In all cultures and times, the poetic imagination has fed on the natural attributes of islands. An island is either a destination, or a home, or a place of exile and imprisonment, or simply a place to sojourn. It is an ideal vehicle for journeys treated as allegories, or for acts of finding that turn into acts of losing, or the reverse transformation. An island is not a continent; yet it can be an archipelago. An island is both a place in itself and a pretext for imaginings that need a local habitation and a name. It can give relief, and pleasure; or it can frustrate, isolate, and negate. Above all, it both invites and resists - or contains or constrains - the imagination.
Poetry and Islands explores how islands become repositories of human longings and desires, a locus for some of our deepest fears and fantasies. It balances historical and geographical reference with a selective approach to poems and poets in English, and in translations into English. The study of particular poems in which islands figure in exemplary ways is balanced by a more detailed discussion of the poets who have played a major role in shaping human responses to islands on a global scale.
Rajeev S. Patke is Professor of English at the National University of Singapore, and Professor of Humanities and Director of the Division of Humanities at Yale-NUS College, Singapore. His publications include ‘The Long Poems of Wallace Stevens: An Interpretative Study’ ( 1985, 2009), ‘Postcolonial Poetry in English’ (2006), ‘The Concise Routledge History of Southeast Asian Writing in English’ (2010) co-authored with Philip Holden, and ‘Modernist Literature and Postcolonial Studies’ (2013). Recent co-edited works include ‘A Historical Companion to Postcolonial Literatures: Continental Europe and its Empires’ (2008), and ‘Southeast Asian Writing in English: A Thematic Anthology’ (2012).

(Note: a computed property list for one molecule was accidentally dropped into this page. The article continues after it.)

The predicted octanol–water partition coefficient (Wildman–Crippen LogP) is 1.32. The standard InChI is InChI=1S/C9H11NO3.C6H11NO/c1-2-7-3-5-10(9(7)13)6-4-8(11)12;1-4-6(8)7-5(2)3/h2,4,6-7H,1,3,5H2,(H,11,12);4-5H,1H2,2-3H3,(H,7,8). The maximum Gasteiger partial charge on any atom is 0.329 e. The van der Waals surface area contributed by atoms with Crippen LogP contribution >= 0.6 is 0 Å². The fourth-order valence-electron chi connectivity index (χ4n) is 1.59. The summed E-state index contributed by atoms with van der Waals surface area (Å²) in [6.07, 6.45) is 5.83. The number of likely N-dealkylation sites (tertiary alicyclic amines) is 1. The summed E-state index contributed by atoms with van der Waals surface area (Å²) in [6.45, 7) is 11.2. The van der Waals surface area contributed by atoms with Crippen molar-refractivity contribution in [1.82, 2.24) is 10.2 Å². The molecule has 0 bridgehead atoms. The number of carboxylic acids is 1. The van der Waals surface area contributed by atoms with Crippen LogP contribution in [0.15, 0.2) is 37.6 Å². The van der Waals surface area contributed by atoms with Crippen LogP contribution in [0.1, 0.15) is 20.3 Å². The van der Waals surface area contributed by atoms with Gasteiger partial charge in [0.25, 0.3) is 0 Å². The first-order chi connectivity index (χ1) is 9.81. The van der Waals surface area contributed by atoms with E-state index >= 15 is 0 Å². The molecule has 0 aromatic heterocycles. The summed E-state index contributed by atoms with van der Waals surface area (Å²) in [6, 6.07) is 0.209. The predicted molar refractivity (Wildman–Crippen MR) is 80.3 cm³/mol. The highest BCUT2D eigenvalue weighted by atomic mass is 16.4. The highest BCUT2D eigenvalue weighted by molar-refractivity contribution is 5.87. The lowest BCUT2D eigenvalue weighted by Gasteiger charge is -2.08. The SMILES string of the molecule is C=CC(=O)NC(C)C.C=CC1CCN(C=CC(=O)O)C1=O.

This is a navigational tour-de-force through the poetic imagination responding to the fascination islands have held for literal, literary and virtual travellers from time immemorial. Professor Patke’s scholarship has sailed confidently in deep waters and been wide-ranging in mapping the way writers have inscribed their personal take on islands, giving the reader subtle and incisive insights as varied as the writings examined.
Reading the archetypal figures of Crusoe, Caliban, Ravana, and Odysseus in the global archipelagic imagination in relation to three unusual pairs of island poetry—Iceland and Greece, Japan and the Caribbean, Ireland and Taiwan—Poetry and Islands: Materiality and the Creative Imagination is an exemplary work in comparative literature. This masterful study not only sheds light on the manifold significations of islands in world poetry, but also radically challenges our logic of comparison in crosscultural studies. Patke’s new book is encyclopedic in scope, without sacrificing any of the rigor and attention to detail that scholars have long admired in his work. A brilliant tour de force.
An archipelagic work of comparatist poetics, Poetry and Islands is as wide-ranging as the epic navigations and as attentive to detail as the lyric forms that it maps onto our literary geographies. From the ancient myth of Atlantis to the politics of modern Taiwan, Patke registers the ways in which our imaginative and historical experience is, always already, island life.
Clearly conceived, and delivered with elegance, Rajeev Patke’s study adds uniquely to our understanding of island poetries. The treatment of islands as symbols and types is broadened and enriched by a tellingly global reach. Iceland-Greece, Japan and the Caribbean, and Ireland-Taiwan, provide insightful comparative case studies of legacies, poetics, and politics. This is that rare book: an essential read for both specialist and general reader.